Simcox: I'm off, then. An easy start tomorrow, with only Mr Hall's pleasure to wait upon.
     Alec [indignant]: Mr Hall's a gentleman!

On my reading, 'Mr Hall's pleasure' is a kind of double-entendre. It implies that Simcox not only 'knows' about Maurice's sexuality, he may even have an idea what Alec is up to (as Alec is literally about to 'wait upon' 'Mr Hall's pleasure'!!)

5) Alec may - or may not - also pick up clues on the nights he observes Maurice (through the open window of the Russet Room) from the grounds in the rain. e.g. I'm not sure if we're supposed to think Alec has seen Clive kiss Maurice's hand (3:35–7:31), but it's possible, isn't it?

6) In Forster's 1914 manuscript version of the British Museum blackmail scene (but not the 1971 published novel or film) Alec explicitly says to Maurice: 'You and the squire – half the servants know ... Not bring in that, eh? Why not? Why not?'

There's also been some discussion on this on the IMDb Maurice board...

Date: 2012-02-22 02:44 am (UTC)
From: [identity profile] kristinaa1.livejournal.com
I'm flattered that you thought enough of my question to repost it here, but now I'm embarrassed by its bad grammar, lol. I use a tablet to surf the net, so it's easier 4 me to use shortcuts when I type. I promise I'm smarter than it makes me look, hehe.

And wow, thank u for such a thoughtful and detailed answer! It clears up a lot. I won't go into all it opened my eyes to (tablet typing is a pain) but one is that I totally did not know that was simcox on the bike! (sidenote: not read the book yet, but look what I found! http://www.onread.com/fbreader/191403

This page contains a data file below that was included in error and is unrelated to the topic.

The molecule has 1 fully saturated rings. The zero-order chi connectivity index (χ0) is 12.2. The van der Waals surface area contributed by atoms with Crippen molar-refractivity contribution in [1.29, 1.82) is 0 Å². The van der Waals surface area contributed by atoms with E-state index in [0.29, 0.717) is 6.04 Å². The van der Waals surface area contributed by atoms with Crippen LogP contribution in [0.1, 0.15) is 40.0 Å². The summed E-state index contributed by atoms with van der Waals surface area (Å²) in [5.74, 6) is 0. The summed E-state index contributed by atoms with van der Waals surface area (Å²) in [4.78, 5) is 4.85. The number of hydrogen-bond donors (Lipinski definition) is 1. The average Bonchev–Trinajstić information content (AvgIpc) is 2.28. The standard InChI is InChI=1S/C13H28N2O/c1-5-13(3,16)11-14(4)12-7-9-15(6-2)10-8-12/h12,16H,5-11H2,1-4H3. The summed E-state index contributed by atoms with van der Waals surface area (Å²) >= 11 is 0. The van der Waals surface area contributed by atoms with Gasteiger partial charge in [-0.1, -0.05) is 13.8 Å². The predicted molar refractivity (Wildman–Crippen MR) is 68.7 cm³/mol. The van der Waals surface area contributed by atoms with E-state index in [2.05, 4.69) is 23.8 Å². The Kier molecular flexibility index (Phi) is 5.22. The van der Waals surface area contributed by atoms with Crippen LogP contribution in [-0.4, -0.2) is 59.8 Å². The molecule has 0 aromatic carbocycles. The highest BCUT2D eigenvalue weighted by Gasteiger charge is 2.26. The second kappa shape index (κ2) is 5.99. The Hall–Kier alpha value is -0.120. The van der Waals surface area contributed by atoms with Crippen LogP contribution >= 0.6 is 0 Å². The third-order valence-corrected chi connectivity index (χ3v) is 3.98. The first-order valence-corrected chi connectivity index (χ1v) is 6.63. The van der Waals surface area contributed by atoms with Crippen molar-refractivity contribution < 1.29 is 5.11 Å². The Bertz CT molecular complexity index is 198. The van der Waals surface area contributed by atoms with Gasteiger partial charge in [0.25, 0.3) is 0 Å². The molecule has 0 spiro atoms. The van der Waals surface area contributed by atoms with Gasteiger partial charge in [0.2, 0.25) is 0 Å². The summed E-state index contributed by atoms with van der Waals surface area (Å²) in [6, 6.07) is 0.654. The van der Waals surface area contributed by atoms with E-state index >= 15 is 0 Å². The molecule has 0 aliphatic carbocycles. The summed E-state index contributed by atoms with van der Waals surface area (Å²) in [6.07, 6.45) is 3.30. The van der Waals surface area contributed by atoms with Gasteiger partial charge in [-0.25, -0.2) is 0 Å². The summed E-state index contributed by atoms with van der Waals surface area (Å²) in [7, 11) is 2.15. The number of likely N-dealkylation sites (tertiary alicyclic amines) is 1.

I just thought it was some random dude riding by, haha!! O how embarrassing. I totally did not recognize him.
I'd heard something about Alec being bi in canon, but it's nice to get that confirmed. In my experience it seems bi males get dismissed a lot as being in gay denial, so I like the thought of a gay author creating a "real" bi male character, even if he chooses a man in the end, heh. But that's my own lil piccadilly :-)
Thanks again for such an insightful explanation.

Date: 2012-02-22 07:02 pm (UTC)
From: [identity profile] exponential63.livejournal.com
There's lots of little details like this that repay repeat viewing! And I really recommend the deleted scenes (from the 2004 Merchant Ivory Collection DVD: some, not all, on YouTube) if you haven't seen them.

Re. bi Alec: I'm sure I saw an old post on LJ that argued he was the 'best bisexual character in literature', but I can't find it now. Sadly (perhaps) Forster was just writing from experience: the working-class men he had RL relationships with (e.g. the policeman Bob Buckingham, who was part of his life for decades) had a habit of getting married and having kids. (For more info, see Wendy Moffat's recent Forster biography.) Forster and Christopher Isherwood even used to debate whether Alec should marry (decades before 'Maurice' was public/published).

Date: 2012-03-11 05:43 pm (UTC)
From: [identity profile] marauderthesn.livejournal.com
I'm sure I saw an old post on LJ that argued he was the 'best bisexual character in literature'

That was me in my Amazon review! :D I probably wrote that on LJ somewhere as well, but I can't find it at the moment either.

Date: 2012-04-02 11:22 pm (UTC)
From: [identity profile] exponential63.livejournal.com
Ah, I knew that was you! But when I tried to track down the page/URL I couldn't figure out where. (I'd thought somewhere on mr_edna_may, but then couldn't find it...

May 2012